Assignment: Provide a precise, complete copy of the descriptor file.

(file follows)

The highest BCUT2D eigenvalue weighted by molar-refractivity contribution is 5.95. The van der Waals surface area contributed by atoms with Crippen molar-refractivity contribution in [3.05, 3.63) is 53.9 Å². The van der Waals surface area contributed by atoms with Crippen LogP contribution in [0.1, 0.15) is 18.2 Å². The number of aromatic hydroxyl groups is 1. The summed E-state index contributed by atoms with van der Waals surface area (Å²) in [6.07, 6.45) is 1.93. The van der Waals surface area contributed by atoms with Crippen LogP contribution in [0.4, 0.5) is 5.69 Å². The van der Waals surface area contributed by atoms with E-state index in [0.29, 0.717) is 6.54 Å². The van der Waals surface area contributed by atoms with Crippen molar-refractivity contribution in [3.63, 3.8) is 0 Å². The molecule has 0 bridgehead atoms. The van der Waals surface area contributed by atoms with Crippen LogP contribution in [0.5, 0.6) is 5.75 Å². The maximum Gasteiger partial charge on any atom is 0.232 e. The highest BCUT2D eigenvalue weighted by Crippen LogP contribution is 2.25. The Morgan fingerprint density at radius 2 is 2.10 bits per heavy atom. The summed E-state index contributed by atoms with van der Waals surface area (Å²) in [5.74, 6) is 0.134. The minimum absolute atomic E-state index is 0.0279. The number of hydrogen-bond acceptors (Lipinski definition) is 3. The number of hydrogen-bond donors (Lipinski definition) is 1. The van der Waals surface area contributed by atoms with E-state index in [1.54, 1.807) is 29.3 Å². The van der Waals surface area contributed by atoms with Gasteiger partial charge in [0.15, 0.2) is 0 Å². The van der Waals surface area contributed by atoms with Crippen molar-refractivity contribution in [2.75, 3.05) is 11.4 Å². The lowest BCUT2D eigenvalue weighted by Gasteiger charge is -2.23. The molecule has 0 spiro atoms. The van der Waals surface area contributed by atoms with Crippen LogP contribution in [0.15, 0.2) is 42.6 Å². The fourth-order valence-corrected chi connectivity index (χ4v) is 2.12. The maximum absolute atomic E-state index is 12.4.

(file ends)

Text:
The highest BCUT2D eigenvalue weighted by molar-refractivity contribution is 5.95. The van der Waals surface area contributed by atoms with Crippen molar-refractivity contribution in [3.05, 3.63) is 53.9 Å². The van der Waals surface area contributed by atoms with Crippen LogP contribution in [0.1, 0.15) is 18.2 Å². The number of aromatic hydroxyl groups is 1. The summed E-state index contributed by atoms with van der Waals surface area (Å²) in [6.07, 6.45) is 1.93. The van der Waals surface area contributed by atoms with Crippen LogP contribution in [0.4, 0.5) is 5.69 Å². The van der Waals surface area contributed by atoms with E-state index in [0.29, 0.717) is 6.54 Å². The van der Waals surface area contributed by atoms with Crippen molar-refractivity contribution in [3.63, 3.8) is 0 Å². The molecule has 0 bridgehead atoms. The van der Waals surface area contributed by atoms with Crippen LogP contribution in [0.5, 0.6) is 5.75 Å². The maximum Gasteiger partial charge on any atom is 0.232 e. The highest BCUT2D eigenvalue weighted by Crippen LogP contribution is 2.25. The Morgan fingerprint density at radius 2 is 2.10 bits per heavy atom. The summed E-state index contributed by atoms with van der Waals surface area (Å²) in [5.74, 6) is 0.134. The minimum absolute atomic E-state index is 0.0279. The number of hydrogen-bond acceptors (Lipinski definition) is 3. The number of hydrogen-bond donors (Lipinski definition) is 1. The van der Waals surface area contributed by atoms with E-state index in [1.54, 1.807) is 29.3 Å². The van der Waals surface area contributed by atoms with Gasteiger partial charge in [0.15, 0.2) is 0 Å². The van der Waals surface area contributed by atoms with Crippen molar-refractivity contribution in [2.75, 3.05) is 11.4 Å². The lowest BCUT2D eigenvalue weighted by Gasteiger charge is -2.23. The molecule has 0 spiro atoms. The van der Waals surface area contributed by atoms with Crippen LogP contribution in [0.15, 0.2) is 42.6 Å². The fourth-order valence-corrected chi connectivity index (χ4v) is 2.12. The maximum absolute atomic E-state index is 12.4.